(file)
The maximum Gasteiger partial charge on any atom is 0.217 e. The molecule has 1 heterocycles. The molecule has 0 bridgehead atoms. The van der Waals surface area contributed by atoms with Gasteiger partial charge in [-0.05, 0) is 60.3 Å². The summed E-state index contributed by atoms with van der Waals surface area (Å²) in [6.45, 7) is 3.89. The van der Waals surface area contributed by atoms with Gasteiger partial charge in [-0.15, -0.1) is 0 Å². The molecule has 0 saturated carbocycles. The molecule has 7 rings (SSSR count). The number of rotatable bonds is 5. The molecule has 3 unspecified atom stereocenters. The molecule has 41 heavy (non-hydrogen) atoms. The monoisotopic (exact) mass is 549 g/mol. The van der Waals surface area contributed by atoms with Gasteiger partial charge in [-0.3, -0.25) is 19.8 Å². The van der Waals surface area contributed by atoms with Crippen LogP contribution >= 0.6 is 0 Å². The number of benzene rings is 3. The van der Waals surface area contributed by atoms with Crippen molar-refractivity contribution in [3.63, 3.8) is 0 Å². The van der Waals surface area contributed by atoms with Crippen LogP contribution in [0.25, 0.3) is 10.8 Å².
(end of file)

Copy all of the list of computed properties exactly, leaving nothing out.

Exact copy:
The maximum Gasteiger partial charge on any atom is 0.217 e. The molecule has 1 heterocycles. The molecule has 0 bridgehead atoms. The van der Waals surface area contributed by atoms with Gasteiger partial charge in [-0.05, 0) is 60.3 Å². The summed E-state index contributed by atoms with van der Waals surface area (Å²) in [6.45, 7) is 3.89. The van der Waals surface area contributed by atoms with Gasteiger partial charge in [-0.15, -0.1) is 0 Å². The molecule has 0 saturated carbocycles. The molecule has 7 rings (SSSR count). The number of rotatable bonds is 5. The molecule has 3 unspecified atom stereocenters. The molecule has 41 heavy (non-hydrogen) atoms. The monoisotopic (exact) mass is 549 g/mol. The van der Waals surface area contributed by atoms with Gasteiger partial charge in [-0.3, -0.25) is 19.8 Å². The van der Waals surface area contributed by atoms with Crippen LogP contribution >= 0.6 is 0 Å². The number of benzene rings is 3. The van der Waals surface area contributed by atoms with Crippen molar-refractivity contribution in [3.63, 3.8) is 0 Å². The van der Waals surface area contributed by atoms with Crippen LogP contribution in [0.25, 0.3) is 10.8 Å².